No one from the Etowah County Sheriff’s department would talk to the Gulf States Newsroom about this story — but in the past, county District Attorney Jody Willoughby told outlets that he would “continue to prosecute those who harm innocent life to the fullest extent of the law.” Alabama Attorney General Steve Marshall recently said he would prosecute those who used abortion pills under the chemical endangerment law. He later walked back the statement, saying he didn’t intend to target women who used those pills, but instead, the providers who wrote and filled prescriptions.

Roth said that criminal or punitive responses can have counterproductive effects on maternal health, leading mothers to not seek treatment or prenatal care out of fear of being arrested.

“We encourage states to use public health approaches to provide pregnant people with community-based support and access to treatment programs, to resources, to social welfare, safety net programs that ensure that they and their families can thrive,” Roth said.

A few counties over from Etowah, a program at the University of Alabama at Birmingham hopes to do just that.

The Comprehensive Addiction in Pregnancy Program, or CAPP, is an integrated care program for women who are pregnant and have substance use disorders. Suzanne Muir, the associate director of psychiatry and neurobiology at UAB, said CAPP was created to address the various needs for pregnant women who interact with the legal system.

“It’s a lot during pregnancy to be in active addiction,” Muir, who also leads family and adolescent services at UAB, said. “A lot of our women have complex needs, so they also have family issues and housing instability and food insecurities.”

Since its launch in 2017, CAPP has helped more than 230 hundred women — most of who have been court-ordered for treatment in Jefferson County. CAPP connects mothers with physicians and medical care, helps them navigate social services, and provides substance use treatment and rehabilitation.

“We hear stories all the time when women come in about how they’ve been treated in health care settings and feeling like they were invisible, feeling like people were talking about them, feeling like they weren’t getting equitable care,” Muir said.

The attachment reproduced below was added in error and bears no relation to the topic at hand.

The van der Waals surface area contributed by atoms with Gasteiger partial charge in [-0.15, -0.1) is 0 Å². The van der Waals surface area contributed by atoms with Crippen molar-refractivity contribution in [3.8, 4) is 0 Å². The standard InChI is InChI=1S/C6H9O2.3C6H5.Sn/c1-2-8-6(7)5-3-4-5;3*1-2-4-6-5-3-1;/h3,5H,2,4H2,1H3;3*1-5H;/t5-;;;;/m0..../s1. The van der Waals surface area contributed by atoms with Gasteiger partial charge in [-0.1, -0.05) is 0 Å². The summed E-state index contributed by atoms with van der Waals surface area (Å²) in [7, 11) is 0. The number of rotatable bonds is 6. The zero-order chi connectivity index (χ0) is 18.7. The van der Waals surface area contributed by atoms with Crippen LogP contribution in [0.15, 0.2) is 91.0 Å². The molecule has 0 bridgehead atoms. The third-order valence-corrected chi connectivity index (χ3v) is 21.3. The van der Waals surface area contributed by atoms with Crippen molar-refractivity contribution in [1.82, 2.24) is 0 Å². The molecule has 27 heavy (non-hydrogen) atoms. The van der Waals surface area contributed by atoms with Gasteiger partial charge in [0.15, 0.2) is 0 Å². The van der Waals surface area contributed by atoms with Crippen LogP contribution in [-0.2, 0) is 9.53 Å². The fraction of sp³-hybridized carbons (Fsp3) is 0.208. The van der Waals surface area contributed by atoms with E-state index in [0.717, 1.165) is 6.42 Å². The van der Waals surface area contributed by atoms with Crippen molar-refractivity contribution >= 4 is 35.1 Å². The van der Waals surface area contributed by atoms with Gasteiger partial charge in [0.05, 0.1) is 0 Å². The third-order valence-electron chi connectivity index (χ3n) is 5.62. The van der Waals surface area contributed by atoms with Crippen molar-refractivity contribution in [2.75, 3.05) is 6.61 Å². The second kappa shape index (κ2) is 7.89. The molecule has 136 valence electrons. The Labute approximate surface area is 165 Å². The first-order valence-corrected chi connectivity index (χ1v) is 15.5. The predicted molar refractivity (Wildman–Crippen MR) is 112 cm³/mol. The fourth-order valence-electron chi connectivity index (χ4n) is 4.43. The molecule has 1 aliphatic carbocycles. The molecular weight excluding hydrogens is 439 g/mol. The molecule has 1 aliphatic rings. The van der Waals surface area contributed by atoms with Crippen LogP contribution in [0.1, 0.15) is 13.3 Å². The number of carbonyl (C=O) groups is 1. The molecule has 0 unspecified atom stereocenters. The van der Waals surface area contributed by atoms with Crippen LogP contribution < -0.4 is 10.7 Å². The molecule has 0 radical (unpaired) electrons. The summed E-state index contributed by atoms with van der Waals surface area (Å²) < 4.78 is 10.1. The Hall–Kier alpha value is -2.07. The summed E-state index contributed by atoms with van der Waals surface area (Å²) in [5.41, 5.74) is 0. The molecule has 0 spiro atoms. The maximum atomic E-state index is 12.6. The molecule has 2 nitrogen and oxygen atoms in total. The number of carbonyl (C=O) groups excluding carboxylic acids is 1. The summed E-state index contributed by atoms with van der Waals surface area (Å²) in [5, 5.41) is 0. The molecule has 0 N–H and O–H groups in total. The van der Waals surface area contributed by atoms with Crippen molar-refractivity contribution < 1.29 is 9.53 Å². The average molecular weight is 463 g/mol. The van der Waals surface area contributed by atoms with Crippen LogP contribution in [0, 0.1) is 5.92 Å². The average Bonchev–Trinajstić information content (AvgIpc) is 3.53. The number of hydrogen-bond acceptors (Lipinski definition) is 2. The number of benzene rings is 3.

Currently, incarcerated women who are pregnant are sent to Julia Tutwiler Prison for Women in Wetumpka, Alabama. The state has some standards for pregnancy care for incarcerated people, but few federal guidelines enforce just how much care they receive.

But CAPP allows women to undergo substance use disorder treatment with a peer system to help them feel supported. The mothers take courses together and have support up to six weeks after they give birth — when they can transition to another program.

“Having a baby is a really big turning point when looking at health behavior,” Honour McDaniel, director of the March of Dimes’ maternal and infant health initiatives in Alabama, said.

In her role, McDaniel connects CAPP and other organizations together to find ways toward improving birth outcomes in the state.

It’s not clear if there’s a direct link between getting pregnant and getting sober, but studies show that becoming pregnant can be a major motivator for mothers to seek treatment for substance use disorders. McDaniel said that’s the point of these programs — to catch women during that narrow window of time when they’re willing to ask for help.

“There is a possibility of mothers deciding to get treatment for substance use disorder. How do we make it as easy as possible for them to get into treatment as well as navigate the system?” McDaniel said. “How do we get them the resources to do so effectively and efficiently so that they don’t have to remember every little detail?”

This story was produced by the Gulf States Newsroom, a collaboration between Mississippi Public BroadcastingWBHM in Alabama, WWNO and WRKF in Louisiana and NPR. Support for reproductive health coverage comes from The Commonwealth Fund.

Maya Miller is the reproductive health reporter for the Gulf States Newsroom